The IRS is granting a reprieve for taxpayers who withheld the wrong amount for their quarterly estimated tax payments in 2018.
The agency said it will waive underpayment penalties for those whose 2018 federal income tax withholding and estimated tax payments came in under their actual tax liabilities for the year. The waiver recognizes that the Tax Cuts and Jobs Act (TCJA) overhaul of the federal income tax system made it difficult for taxpayers to determine the proper amount to have withheld from their paychecks or include in their quarterly estimated tax payments.
The new tax system
Many taxpayers started seeing more money in their paychecks in February 2018, after their employers made adjustments based on the IRS’s updated withholding tables. The revised tables reflected the TCJA’s increase in the standard deduction, suspension of personal exemptions, and changes in tax rates and brackets.
The TCJA roughly doubles the 2017 standard deduction amounts to $12,000 for single filers and $24,000 for joint filers in 2018. It also eliminates personal exemptions, which taxpayers previously could claim for themselves, their spouses, and any dependents. In addition, it adjusts the taxable income thresholds and tax rates for the seven income tax brackets.
But, as the IRS cautioned when it released the revised withholding tables, some taxpayers could find themselves hit with larger income tax bills for 2018 than they faced in the past due to some of the changes described above, as well as the reduction or elimination of many popular tax deductions. The tables didn’t account for the reduced availability of itemized deductions (or the suspension of personal exemptions).
For example, taxpayers who itemize can deduct no more than $10,000 for the aggregate of their state and local property taxes and income or sales taxes. Itemizing taxpayers also can deduct mortgage interest only on debt of up to $750,000 ($1 million for mortgage debt incurred on or before December 15, 2017) and can’t deduct interest on some home equity debt.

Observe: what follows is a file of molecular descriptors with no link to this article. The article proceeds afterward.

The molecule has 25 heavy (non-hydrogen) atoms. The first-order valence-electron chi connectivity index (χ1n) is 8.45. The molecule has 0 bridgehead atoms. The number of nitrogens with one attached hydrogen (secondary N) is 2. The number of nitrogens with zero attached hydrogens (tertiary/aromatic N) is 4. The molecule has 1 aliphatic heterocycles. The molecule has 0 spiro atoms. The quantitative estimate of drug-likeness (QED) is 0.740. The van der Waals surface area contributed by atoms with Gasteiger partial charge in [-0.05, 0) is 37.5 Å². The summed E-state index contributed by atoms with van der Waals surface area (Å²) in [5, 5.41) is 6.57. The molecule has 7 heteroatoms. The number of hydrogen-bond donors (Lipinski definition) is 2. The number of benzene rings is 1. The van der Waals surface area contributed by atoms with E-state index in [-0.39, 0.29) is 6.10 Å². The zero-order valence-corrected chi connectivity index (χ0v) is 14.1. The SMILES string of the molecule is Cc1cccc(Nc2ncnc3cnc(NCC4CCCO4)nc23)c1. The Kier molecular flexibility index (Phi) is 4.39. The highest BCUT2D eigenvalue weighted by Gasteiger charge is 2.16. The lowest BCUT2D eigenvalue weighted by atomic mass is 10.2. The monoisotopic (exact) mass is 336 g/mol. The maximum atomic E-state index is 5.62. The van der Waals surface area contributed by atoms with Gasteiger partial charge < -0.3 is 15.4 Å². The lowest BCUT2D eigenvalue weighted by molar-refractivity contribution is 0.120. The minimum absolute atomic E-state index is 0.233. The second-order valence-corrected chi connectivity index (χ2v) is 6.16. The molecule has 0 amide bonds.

The higher standard deduction and expansion of family tax credits may offset the loss of some deductions and the personal exemptions. Indeed, the IRS predicts that most 2018 tax filers will receive refunds.
Taxpayers, however, generally weren’t able to be certain how the numerous TCJA changes would play out for them, putting them at risk of underpayment penalties for 2018. The Government Accountability Office last year estimated that almost 30 million taxpayers will owe money when they file their 2018 personal income tax returns due to lower withholding. Those particularly at risk include taxpayers who itemized in the past but are now taking the standard deduction, two-wage-earner households, employees with nonwage sources of income, and taxpayers with complex tax situations.
The tax code imposes a penalty (known as a Section 6654 penalty) if taxpayers don’t pay enough in taxes during the year. The penalty generally doesn’t apply if a person’s tax payments were:
- At least 90 percent of the tax liability for the year, or
- At least 100 percent of the prior year’s tax liability. (The 100 percent threshold rises to 110 percent if a taxpayer’s adjusted gross income is more than $150,000, or $75,000 if married and filing a separate return.)
Taxpayers generally can also avoid the underpayment penalty if they owe less than $1,000 in additional tax after subtracting their withholding and refundable credits.
The 2018 waiver
The IRS’s waiver lowers the 90 percent threshold to 85 percent. The IRS won’t penalize taxpayers who paid at least 85 percent of their total 2018 tax liability. For those who paid less than 85 percent, the IRS will calculate the penalty as it normally would.
To request the waiver, a taxpayer must file Form 2210 — “Underpayment of Estimated Tax by Individuals, Estates, and Trusts” — with his or her 2018 federal income tax return.
Act now for 2019 taxes
The underpayment penalty waiver is effective only for 2018. The IRS is urging taxpayers to review their withholdings now to ensure that the proper amount of taxes is paid for 2019, especially for taxpayers who end up owing more than expected this year. If you have questions regarding the waiver, please don’t hesitate to call us.